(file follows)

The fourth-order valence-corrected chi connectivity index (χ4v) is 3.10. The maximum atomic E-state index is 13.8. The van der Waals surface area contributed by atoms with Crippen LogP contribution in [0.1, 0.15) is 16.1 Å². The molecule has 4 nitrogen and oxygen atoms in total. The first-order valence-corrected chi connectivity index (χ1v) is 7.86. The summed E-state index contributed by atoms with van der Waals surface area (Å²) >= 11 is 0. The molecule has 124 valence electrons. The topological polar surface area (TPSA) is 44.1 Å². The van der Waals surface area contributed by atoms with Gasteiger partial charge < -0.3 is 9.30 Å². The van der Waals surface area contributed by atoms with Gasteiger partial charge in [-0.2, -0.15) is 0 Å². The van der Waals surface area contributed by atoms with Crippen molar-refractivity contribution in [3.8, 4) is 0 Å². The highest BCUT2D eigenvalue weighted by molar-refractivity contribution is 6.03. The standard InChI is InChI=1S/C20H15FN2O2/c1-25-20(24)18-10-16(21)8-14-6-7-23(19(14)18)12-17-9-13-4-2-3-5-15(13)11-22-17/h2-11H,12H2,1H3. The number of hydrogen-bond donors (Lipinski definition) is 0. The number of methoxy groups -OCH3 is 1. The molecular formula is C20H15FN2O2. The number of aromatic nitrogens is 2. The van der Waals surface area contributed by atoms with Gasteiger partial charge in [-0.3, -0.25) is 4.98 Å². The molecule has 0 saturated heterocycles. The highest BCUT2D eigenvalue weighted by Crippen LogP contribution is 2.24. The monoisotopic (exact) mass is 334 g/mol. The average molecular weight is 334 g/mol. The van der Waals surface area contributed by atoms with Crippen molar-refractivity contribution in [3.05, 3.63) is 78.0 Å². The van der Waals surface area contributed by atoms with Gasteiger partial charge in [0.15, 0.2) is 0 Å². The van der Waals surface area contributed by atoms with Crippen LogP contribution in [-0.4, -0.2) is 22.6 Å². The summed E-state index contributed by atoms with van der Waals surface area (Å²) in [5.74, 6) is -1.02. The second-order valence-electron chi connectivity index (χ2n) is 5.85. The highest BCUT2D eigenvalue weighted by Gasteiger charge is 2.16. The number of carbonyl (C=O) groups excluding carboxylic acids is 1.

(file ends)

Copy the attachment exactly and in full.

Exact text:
The fourth-order valence-corrected chi connectivity index (χ4v) is 3.10. The maximum atomic E-state index is 13.8. The van der Waals surface area contributed by atoms with Crippen LogP contribution in [0.1, 0.15) is 16.1 Å². The molecule has 4 nitrogen and oxygen atoms in total. The first-order valence-corrected chi connectivity index (χ1v) is 7.86. The summed E-state index contributed by atoms with van der Waals surface area (Å²) >= 11 is 0. The molecule has 124 valence electrons. The topological polar surface area (TPSA) is 44.1 Å². The van der Waals surface area contributed by atoms with Gasteiger partial charge < -0.3 is 9.30 Å². The van der Waals surface area contributed by atoms with Gasteiger partial charge in [-0.2, -0.15) is 0 Å². The van der Waals surface area contributed by atoms with Crippen molar-refractivity contribution in [3.8, 4) is 0 Å². The highest BCUT2D eigenvalue weighted by molar-refractivity contribution is 6.03. The standard InChI is InChI=1S/C20H15FN2O2/c1-25-20(24)18-10-16(21)8-14-6-7-23(19(14)18)12-17-9-13-4-2-3-5-15(13)11-22-17/h2-11H,12H2,1H3. The number of hydrogen-bond donors (Lipinski definition) is 0. The number of methoxy groups -OCH3 is 1. The molecular formula is C20H15FN2O2. The number of aromatic nitrogens is 2. The van der Waals surface area contributed by atoms with Gasteiger partial charge in [-0.3, -0.25) is 4.98 Å². The molecule has 0 saturated heterocycles. The highest BCUT2D eigenvalue weighted by Crippen LogP contribution is 2.24. The monoisotopic (exact) mass is 334 g/mol. The average molecular weight is 334 g/mol. The van der Waals surface area contributed by atoms with Crippen molar-refractivity contribution in [3.05, 3.63) is 78.0 Å². The van der Waals surface area contributed by atoms with Gasteiger partial charge in [0.15, 0.2) is 0 Å². The van der Waals surface area contributed by atoms with Crippen LogP contribution in [-0.4, -0.2) is 22.6 Å². The summed E-state index contributed by atoms with van der Waals surface area (Å²) in [5.74, 6) is -1.02. The second-order valence-electron chi connectivity index (χ2n) is 5.85. The highest BCUT2D eigenvalue weighted by Gasteiger charge is 2.16. The number of carbonyl (C=O) groups excluding carboxylic acids is 1.